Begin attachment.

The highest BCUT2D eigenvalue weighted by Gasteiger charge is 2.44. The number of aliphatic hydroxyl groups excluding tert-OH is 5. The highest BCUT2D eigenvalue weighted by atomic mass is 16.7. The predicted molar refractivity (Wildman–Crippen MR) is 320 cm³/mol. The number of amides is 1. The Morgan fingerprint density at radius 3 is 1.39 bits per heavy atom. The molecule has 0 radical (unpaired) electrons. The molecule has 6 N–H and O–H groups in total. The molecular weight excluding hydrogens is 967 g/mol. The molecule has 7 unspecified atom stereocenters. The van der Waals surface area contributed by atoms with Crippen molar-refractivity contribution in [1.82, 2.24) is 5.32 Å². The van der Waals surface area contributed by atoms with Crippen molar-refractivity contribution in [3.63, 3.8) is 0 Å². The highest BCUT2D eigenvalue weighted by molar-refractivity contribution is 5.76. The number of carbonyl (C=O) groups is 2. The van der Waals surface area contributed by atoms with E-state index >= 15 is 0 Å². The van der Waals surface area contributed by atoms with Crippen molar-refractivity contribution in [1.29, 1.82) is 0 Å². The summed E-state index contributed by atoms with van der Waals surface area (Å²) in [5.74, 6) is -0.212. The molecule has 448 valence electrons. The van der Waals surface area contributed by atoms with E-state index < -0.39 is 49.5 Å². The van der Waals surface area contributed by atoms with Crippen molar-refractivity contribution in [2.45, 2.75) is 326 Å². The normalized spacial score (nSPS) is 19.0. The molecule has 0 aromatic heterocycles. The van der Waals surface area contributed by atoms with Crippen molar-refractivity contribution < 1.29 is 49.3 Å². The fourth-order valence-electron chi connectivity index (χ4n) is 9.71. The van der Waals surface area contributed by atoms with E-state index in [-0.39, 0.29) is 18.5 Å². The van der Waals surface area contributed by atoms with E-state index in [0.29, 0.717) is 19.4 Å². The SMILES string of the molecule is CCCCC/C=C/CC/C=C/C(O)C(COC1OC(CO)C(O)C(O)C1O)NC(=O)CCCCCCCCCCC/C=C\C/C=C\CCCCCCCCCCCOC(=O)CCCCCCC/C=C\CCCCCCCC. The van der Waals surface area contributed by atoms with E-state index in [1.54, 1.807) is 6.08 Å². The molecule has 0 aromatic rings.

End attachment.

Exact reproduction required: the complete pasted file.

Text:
The highest BCUT2D eigenvalue weighted by Gasteiger charge is 2.44. The number of aliphatic hydroxyl groups excluding tert-OH is 5. The highest BCUT2D eigenvalue weighted by atomic mass is 16.7. The predicted molar refractivity (Wildman–Crippen MR) is 320 cm³/mol. The number of amides is 1. The Morgan fingerprint density at radius 3 is 1.39 bits per heavy atom. The molecule has 0 radical (unpaired) electrons. The molecule has 6 N–H and O–H groups in total. The molecular weight excluding hydrogens is 967 g/mol. The molecule has 7 unspecified atom stereocenters. The van der Waals surface area contributed by atoms with Crippen molar-refractivity contribution in [1.82, 2.24) is 5.32 Å². The van der Waals surface area contributed by atoms with Crippen molar-refractivity contribution in [3.63, 3.8) is 0 Å². The highest BCUT2D eigenvalue weighted by molar-refractivity contribution is 5.76. The number of carbonyl (C=O) groups is 2. The van der Waals surface area contributed by atoms with E-state index >= 15 is 0 Å². The van der Waals surface area contributed by atoms with Crippen molar-refractivity contribution in [1.29, 1.82) is 0 Å². The summed E-state index contributed by atoms with van der Waals surface area (Å²) in [5.74, 6) is -0.212. The molecule has 448 valence electrons. The van der Waals surface area contributed by atoms with E-state index < -0.39 is 49.5 Å². The van der Waals surface area contributed by atoms with Crippen molar-refractivity contribution in [2.45, 2.75) is 326 Å². The normalized spacial score (nSPS) is 19.0. The molecule has 0 aromatic heterocycles. The van der Waals surface area contributed by atoms with Crippen molar-refractivity contribution < 1.29 is 49.3 Å². The fourth-order valence-electron chi connectivity index (χ4n) is 9.71. The van der Waals surface area contributed by atoms with E-state index in [-0.39, 0.29) is 18.5 Å². The van der Waals surface area contributed by atoms with E-state index in [0.29, 0.717) is 19.4 Å². The SMILES string of the molecule is CCCCC/C=C/CC/C=C/C(O)C(COC1OC(CO)C(O)C(O)C1O)NC(=O)CCCCCCCCCCC/C=C\C/C=C\CCCCCCCCCCCOC(=O)CCCCCCC/C=C\CCCCCCCC. The van der Waals surface area contributed by atoms with E-state index in [1.54, 1.807) is 6.08 Å². The molecule has 0 aromatic rings.